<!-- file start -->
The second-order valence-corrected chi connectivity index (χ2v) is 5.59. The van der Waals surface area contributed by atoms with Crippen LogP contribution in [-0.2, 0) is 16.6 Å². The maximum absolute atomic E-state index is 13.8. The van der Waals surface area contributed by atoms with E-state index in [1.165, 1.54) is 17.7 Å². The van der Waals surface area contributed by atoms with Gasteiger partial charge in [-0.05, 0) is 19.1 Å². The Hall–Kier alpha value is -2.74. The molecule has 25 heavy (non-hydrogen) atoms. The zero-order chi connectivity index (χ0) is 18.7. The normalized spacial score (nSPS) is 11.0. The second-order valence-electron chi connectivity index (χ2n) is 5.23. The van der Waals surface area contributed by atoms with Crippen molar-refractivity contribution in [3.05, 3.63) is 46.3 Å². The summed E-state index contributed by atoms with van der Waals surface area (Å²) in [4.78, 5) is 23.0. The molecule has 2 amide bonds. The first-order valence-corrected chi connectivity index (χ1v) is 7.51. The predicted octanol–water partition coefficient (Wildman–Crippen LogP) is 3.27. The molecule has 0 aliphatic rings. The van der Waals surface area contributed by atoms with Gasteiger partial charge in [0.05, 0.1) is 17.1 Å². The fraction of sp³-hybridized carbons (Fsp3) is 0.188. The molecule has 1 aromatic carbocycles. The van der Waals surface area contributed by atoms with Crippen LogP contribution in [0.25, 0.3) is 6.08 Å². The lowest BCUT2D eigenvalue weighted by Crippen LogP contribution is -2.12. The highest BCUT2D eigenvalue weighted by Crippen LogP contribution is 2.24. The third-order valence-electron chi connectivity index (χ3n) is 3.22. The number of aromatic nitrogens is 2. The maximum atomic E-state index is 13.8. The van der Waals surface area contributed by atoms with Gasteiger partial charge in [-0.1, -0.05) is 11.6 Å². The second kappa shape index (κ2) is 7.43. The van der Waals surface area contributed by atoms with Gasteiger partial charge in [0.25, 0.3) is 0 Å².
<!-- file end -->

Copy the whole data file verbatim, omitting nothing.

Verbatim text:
The second-order valence-corrected chi connectivity index (χ2v) is 5.59. The van der Waals surface area contributed by atoms with Crippen LogP contribution in [-0.2, 0) is 16.6 Å². The maximum absolute atomic E-state index is 13.8. The van der Waals surface area contributed by atoms with E-state index in [1.165, 1.54) is 17.7 Å². The van der Waals surface area contributed by atoms with Gasteiger partial charge in [-0.05, 0) is 19.1 Å². The Hall–Kier alpha value is -2.74. The molecule has 25 heavy (non-hydrogen) atoms. The zero-order chi connectivity index (χ0) is 18.7. The normalized spacial score (nSPS) is 11.0. The second-order valence-electron chi connectivity index (χ2n) is 5.23. The van der Waals surface area contributed by atoms with Crippen molar-refractivity contribution in [3.05, 3.63) is 46.3 Å². The summed E-state index contributed by atoms with van der Waals surface area (Å²) in [4.78, 5) is 23.0. The molecule has 2 amide bonds. The first-order valence-corrected chi connectivity index (χ1v) is 7.51. The predicted octanol–water partition coefficient (Wildman–Crippen LogP) is 3.27. The molecule has 0 aliphatic rings. The van der Waals surface area contributed by atoms with Gasteiger partial charge in [0.05, 0.1) is 17.1 Å². The fraction of sp³-hybridized carbons (Fsp3) is 0.188. The molecule has 1 aromatic carbocycles. The van der Waals surface area contributed by atoms with Crippen LogP contribution in [0.25, 0.3) is 6.08 Å². The lowest BCUT2D eigenvalue weighted by Crippen LogP contribution is -2.12. The highest BCUT2D eigenvalue weighted by Crippen LogP contribution is 2.24. The third-order valence-electron chi connectivity index (χ3n) is 3.22. The number of aromatic nitrogens is 2. The maximum atomic E-state index is 13.8. The van der Waals surface area contributed by atoms with Gasteiger partial charge in [-0.1, -0.05) is 11.6 Å². The second kappa shape index (κ2) is 7.43. The van der Waals surface area contributed by atoms with Gasteiger partial charge in [0.25, 0.3) is 0 Å².